The standard articulated by most courts in considering the legislation in light of the substantive due process claim is the "rational basis standard," i.e., the legislation will be upheld if the laws have a reasonable relation to a proper legislative purpose. Woods, supra, 591 F.2d at 1176; Nebbia v. New York (1934), 291 U.S. 502, 536-537, 54 S.Ct. 505, 515-516, 78 L.Ed. 940, 956-957. But see Arneson, supra, 270 N.W.2d at 132-133, utilizing a standard falling somewhere between "strict scrutiny" and "rational basis." We subscribe to the rational basis standard and find that the Panel Act meets this test in light of the situation existing in Montana, as identified by the Master and the legislature.
As we noted in our discussion above, we are satisfied that sufficient evidence was considered by the legislature in determining that there was a near-crisis situation in Montana. We will not substitute our judgment for that of the legislature.
Aside from the access problem which is inherently a procedural due process problem, plaintiff asserts a denial of due process by reason of the existence of doctors on the panel. He claims a built-in bias in the system, which prevents a claimant from receiving a fair hearing.
We note at the outset that the Montana Panel Act, unlike the legislation in other jurisdictions, precludes the introduction into evidence at a subsequent trial, of the panel's findings or decisions. Thus the only effect of the panel's decision on a plaintiff's case would be to discourage him from taking his claim to court. Even in those states in which the decision is admissible at a later trial, the courts considering this issue have found an insufficient showing of bias or prejudice to amount to a denial of due process. And, in order to effectuate the purposes of the panel, it is advisable to have medical personnel on the panel. Strykowski, supra, 261 N.W.2d at 446. Additionally, it is totally speculative to allege that all health care providers are incapable of rendering an unbiased decision, and a claimant has the opportunity to disqualify any member who is in fact subject to the charge of bias. Section 27-6-404(2), MCA. See also Johnson, supra, 404 N.E.2d at 593; Hines v. Elkhart General Hospital (N.D.Ind. 1979), 465 F. Supp. 42, 429.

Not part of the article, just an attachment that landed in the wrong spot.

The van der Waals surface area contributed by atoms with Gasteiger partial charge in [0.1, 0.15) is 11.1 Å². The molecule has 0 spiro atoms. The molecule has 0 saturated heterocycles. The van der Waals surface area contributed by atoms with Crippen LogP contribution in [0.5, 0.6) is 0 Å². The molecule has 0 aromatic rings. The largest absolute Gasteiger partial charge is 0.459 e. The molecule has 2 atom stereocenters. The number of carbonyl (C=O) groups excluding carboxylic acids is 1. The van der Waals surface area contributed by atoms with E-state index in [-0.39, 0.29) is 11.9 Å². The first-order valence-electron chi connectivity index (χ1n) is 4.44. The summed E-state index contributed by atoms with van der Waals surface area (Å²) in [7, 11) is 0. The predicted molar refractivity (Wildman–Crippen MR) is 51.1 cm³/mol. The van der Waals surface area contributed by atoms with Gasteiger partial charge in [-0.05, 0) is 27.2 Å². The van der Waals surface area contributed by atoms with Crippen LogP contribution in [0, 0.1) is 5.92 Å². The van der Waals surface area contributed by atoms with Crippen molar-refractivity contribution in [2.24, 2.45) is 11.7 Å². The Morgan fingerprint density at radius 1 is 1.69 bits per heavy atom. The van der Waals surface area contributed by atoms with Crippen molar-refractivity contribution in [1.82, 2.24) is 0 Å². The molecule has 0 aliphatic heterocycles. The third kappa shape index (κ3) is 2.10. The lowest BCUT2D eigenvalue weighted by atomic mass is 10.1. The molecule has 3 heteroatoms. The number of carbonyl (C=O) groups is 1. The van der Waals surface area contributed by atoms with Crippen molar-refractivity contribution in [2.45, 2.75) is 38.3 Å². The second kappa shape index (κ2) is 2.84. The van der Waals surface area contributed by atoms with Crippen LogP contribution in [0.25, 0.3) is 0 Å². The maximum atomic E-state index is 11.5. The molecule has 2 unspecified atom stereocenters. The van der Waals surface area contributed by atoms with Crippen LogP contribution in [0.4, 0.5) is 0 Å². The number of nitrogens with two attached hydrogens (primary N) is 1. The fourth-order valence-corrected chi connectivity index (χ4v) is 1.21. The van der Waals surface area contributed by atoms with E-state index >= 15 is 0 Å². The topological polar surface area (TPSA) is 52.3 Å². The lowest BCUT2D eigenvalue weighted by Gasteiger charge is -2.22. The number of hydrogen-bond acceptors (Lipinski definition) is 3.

We find claimant's due process contentions to be without merit, particularly when considered in view of the limited effect which the panel's decision can have in Montana in subsequent litigation. We do address one issue, though, which was not initially raised by the parties to the litigation, but which came to our attention during the hearing in this case. Section 27-6-704(2), MCA, provides that "[no] statement made by any person during a hearing before the panel may be used as impeaching evidence in court." In order to uphold the constitutionality of the panel act, we determine that this section must be severed from the act. It is fundamental to our adversarial system that litigants retain the right to impeach the sworn testimony of a witness testifying against them. We are mindful that this provision was enacted to aid the fact-finding by the panel and to preserve the confidentiality of the proceedings. But we cannot say that a litigant will receive a full and fair hearing if he is unable to fully cross-examine in court the witnesses that testified in the prior hearing.
This defect is not fatal to the act. We find that the act is still complete in itself and capable of being executed in accordance with the legislative intent.
Claimant's next contention is that the Panel Act constitutes special legislation and that it violates the equal protection guarantee of the 1972 Montana Constitution and the Fourteenth Amendment. He does not pinpoint the basis of his challenge, but apparently he is arguing that the medical profession as a group of potential tort defendants is getting special treatment not accorded to other tort defendants, and that medically-injured plaintiffs are being subjected to barriers to the judicial system, not put in the way of other tort plaintiffs.
This Court has indicated that reasonable classifications of persons will be upheld against a "special legislation" challenge, or against an equal protection challenge. State ex rel. Sparling v. Hitsman (1935), 99 Mont. 521, 532, 44 P.2d 747, 752; State v. Carig (1976), 169 Mont. 150, 156, 545 P.2d 649, 652-653. A law which operates in the same manner upon all persons in like circumstances is not "special" in the constitutional sense. Sparling, supra. Other courts considering this challenge have determined that this type of legislation is not special legislation, nor is it violative of equal protection, because it operates uniformly on a given class which has been distinguished for rational reasons. Eastin, supra, 570 P.2d at 752; Johnson, supra, 404 N.E.2d at 596-597.